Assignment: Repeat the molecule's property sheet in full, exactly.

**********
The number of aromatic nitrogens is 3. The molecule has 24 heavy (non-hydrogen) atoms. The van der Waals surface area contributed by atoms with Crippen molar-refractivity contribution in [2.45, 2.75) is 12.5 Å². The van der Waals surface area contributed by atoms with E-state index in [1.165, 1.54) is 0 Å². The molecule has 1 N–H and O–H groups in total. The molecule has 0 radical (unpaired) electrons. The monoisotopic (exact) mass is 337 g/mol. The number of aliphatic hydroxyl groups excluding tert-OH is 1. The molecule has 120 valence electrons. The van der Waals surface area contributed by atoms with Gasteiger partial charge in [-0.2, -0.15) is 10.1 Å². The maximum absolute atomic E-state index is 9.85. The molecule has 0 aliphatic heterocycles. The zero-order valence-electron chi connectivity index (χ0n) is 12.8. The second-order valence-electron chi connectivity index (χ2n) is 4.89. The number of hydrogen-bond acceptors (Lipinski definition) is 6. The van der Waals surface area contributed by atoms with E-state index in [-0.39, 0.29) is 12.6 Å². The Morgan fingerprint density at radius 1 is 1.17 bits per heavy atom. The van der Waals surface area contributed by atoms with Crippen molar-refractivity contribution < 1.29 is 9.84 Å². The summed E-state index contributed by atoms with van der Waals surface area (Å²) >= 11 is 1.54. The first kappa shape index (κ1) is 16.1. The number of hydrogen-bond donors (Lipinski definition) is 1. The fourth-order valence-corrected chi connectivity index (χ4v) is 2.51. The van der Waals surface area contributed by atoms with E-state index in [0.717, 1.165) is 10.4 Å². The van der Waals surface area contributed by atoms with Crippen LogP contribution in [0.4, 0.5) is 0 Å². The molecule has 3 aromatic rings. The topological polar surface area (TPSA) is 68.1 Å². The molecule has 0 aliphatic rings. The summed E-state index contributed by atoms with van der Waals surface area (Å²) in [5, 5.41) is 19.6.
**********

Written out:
The number of aromatic nitrogens is 3. The molecule has 24 heavy (non-hydrogen) atoms. The van der Waals surface area contributed by atoms with Crippen molar-refractivity contribution in [2.45, 2.75) is 12.5 Å². The van der Waals surface area contributed by atoms with E-state index in [1.165, 1.54) is 0 Å². The molecule has 1 N–H and O–H groups in total. The molecule has 0 radical (unpaired) electrons. The monoisotopic (exact) mass is 337 g/mol. The number of aliphatic hydroxyl groups excluding tert-OH is 1. The molecule has 120 valence electrons. The van der Waals surface area contributed by atoms with Gasteiger partial charge in [-0.2, -0.15) is 10.1 Å². The maximum absolute atomic E-state index is 9.85. The molecule has 0 aliphatic heterocycles. The zero-order valence-electron chi connectivity index (χ0n) is 12.8. The second-order valence-electron chi connectivity index (χ2n) is 4.89. The number of hydrogen-bond acceptors (Lipinski definition) is 6. The van der Waals surface area contributed by atoms with E-state index in [-0.39, 0.29) is 12.6 Å². The Morgan fingerprint density at radius 1 is 1.17 bits per heavy atom. The van der Waals surface area contributed by atoms with Crippen molar-refractivity contribution < 1.29 is 9.84 Å². The summed E-state index contributed by atoms with van der Waals surface area (Å²) >= 11 is 1.54. The first kappa shape index (κ1) is 16.1. The number of hydrogen-bond donors (Lipinski definition) is 1. The fourth-order valence-corrected chi connectivity index (χ4v) is 2.51. The van der Waals surface area contributed by atoms with E-state index in [0.717, 1.165) is 10.4 Å². The van der Waals surface area contributed by atoms with Crippen LogP contribution in [0.4, 0.5) is 0 Å². The molecule has 3 aromatic rings. The topological polar surface area (TPSA) is 68.1 Å². The molecule has 0 aliphatic rings. The summed E-state index contributed by atoms with van der Waals surface area (Å²) in [5, 5.41) is 19.6.